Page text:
7. The action of
memory lymphocyte cells in the immune
Doc Brown's Biology exam study revision notes
There are various sections to work through,
after 1 they can be read and studied in any order.
of biology notes on the body's defence mechanisms against infections from
'timeline' of memory lymphocyte action of our immune system - memory cells
When we suffer from a disease that we recover
from, the body makes memory cells that recognise the same
infection if it enters the body again.
The memory cells produce antibodies to destroy the
pathogen, hopefully to prevent us from feeling or being ill - we may
be completely unaware that this has happened.
If the same type of pathogen gets
into your body again, the lymphocyte cells should recognise the danger
and immediately and make lots of antibodies to counteract it - this is
the basis of your immunity, how you become immune from a disease.
Memory lymphocyte white
blood cells (memory cells) are also produced in the immune
response to a pathogen and the harmless forms you are vaccinated
They stay in the body for
a long time and 'remember' a specific antigen on the surface
membrane of a specific pathogen. This means if you get
re-infected, your body's response is much faster and more
effective - you might not even notice any symptoms!
The antibodies produced are
specific to that type of antigen, they will not lock onto any other type of
antigen, hence they are specific to a particular pathogen.
e.g. the antibody for the
measles virus is different to the antibody of chickenpox virus.
The production of antibodies by
the body in recognition of foreign material is called the immune
One the 'blueprint' antibody is
made, it is rapidly reproduced, carried round the body in the
bloodstream, and lock onto the specific invasive pathogens and
The immune response mechanism
of the white blood cells is the same in fighting either
bacterial or viral infections.
If a person becomes infected
with the same pathogen microorganism, the appropriate type of white blood cell will automatically,
and quickly, produce the correct specific antibodies to kill the pathogen because of the
first invasion of a particularly pathogen the person has become naturally immune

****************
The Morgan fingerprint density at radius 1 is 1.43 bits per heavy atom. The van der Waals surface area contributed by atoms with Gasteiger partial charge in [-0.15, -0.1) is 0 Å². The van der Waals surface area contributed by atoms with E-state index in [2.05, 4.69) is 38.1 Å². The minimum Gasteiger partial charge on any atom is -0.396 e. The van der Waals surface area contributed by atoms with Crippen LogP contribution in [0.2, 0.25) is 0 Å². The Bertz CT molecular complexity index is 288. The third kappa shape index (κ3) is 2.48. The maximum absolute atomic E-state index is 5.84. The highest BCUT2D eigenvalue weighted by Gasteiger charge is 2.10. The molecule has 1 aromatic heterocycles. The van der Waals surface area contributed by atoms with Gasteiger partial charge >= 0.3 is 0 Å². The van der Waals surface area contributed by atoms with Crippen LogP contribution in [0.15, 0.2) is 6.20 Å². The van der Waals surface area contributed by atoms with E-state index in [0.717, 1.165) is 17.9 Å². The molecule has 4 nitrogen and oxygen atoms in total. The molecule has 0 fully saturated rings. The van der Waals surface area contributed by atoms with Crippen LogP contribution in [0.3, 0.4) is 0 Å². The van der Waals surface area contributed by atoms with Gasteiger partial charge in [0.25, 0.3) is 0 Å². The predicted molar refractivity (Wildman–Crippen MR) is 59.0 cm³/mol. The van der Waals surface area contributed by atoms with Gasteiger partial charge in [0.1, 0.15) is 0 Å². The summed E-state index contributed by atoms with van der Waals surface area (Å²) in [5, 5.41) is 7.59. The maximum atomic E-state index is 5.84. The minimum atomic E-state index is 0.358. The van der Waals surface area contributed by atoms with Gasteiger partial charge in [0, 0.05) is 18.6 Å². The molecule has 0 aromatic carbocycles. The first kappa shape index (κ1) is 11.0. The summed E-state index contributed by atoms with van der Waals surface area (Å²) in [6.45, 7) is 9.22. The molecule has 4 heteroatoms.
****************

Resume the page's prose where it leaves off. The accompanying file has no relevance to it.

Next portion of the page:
to the specific infection.
This is because once the
white blood cells have made an antibody in response to a
particular infection, they can easily recognise the specific
bacterium or virus and produce the same antibody again - see
below - more on memory lymphocytes.
This immunity helps prevent the immune person becoming ill again, or at
least minimises the chance of 2nd attack of the specific pathogen having any
Memory lymphocytes are
naturally produced in the immune system's response to a pathogen.
When a pathogen enters your
body for the first time, the immune response is slow because
there are relatively few of the B-lymphocytes around capable of
making the antibody to combat a particular pathogen.
Eventually, your body will
produce enough of specific antibody to overcome the infection,
but in the mean time, you will display symptoms of the disease.
As well as antibodies, memory
lymphocytes are also produced by your immune response to a
foreign antigen of a pathogen. They stay around in the body for
some time and 'remember' a specific antigen on the surface
membrane of a specific pathogen.
The person is now got some immunity to respond much more quickly to a second infection.
See also section on
If the same pathogen enters
your body again there are far more white blood cells around to
recognise the pathogen and produce antibodies to combat it.
In other words, the secondary
response is faster and stronger than the first immune response,
and, in many cases, destroys the pathogen before you exhibit any
The graph above illustrates the
possible sequence of events involving memory lymphocytes
The body is first exposed to the antigen.
This could be from an actual
pathogen infection or from vaccination with a dead or inactive form
of the pathogen.
In the body's primary response, the lymphocytes produce the antibodies
to counteract the threat of the pathogen.
This takes a little time, but the
specific antibodies increase steadily in concentration.
Eventually, the body overcomes the infection or stops responding to the
vaccination, and the antibody concentration falls.
The memory lymphocytes retain the information to recognise the shape of
the antigen if re-infection occurs.
If the body becomes infected, the memory lymphocytes immediately
recognise the pathogen antigen and rapidly make lots of the specific
Because of the memory
lymphocytes, the 2nd response of your immune system is faster and
The specific antibody reaches a maximum concentration to fight the
As the infection is gradually overcome the antibody concentration falls.
See this in the next section
with more on
Epidemics are large
scale outbreaks of an infectious communicable disease.
vaccination programmes help reduce the chances of an epidemic,
but, a high percentage of a population needs to be vaccinated to
avoid the infection spreading rapidly - this can create 'herd
If a large proportion of the population
is immune to a pathogen, the spread of the
pathogen is very much reduced - this is known as
which can arise either from mass vaccination or naturally if a high
percentage of the population develop natural immunity to a pathogen
- in either case, lots of people have the antibodies to combat the
pathogen and therefore far less people can be carriers of the
White blood cells
also help to defend against pathogens with antitoxins
Producing antitoxins, which counteract the toxins
released by the pathogens.
These toxic substances are
non-living toxins or pathogens.
They are waste toxins
produced by the cell chemistry of the invading pathogen e.g.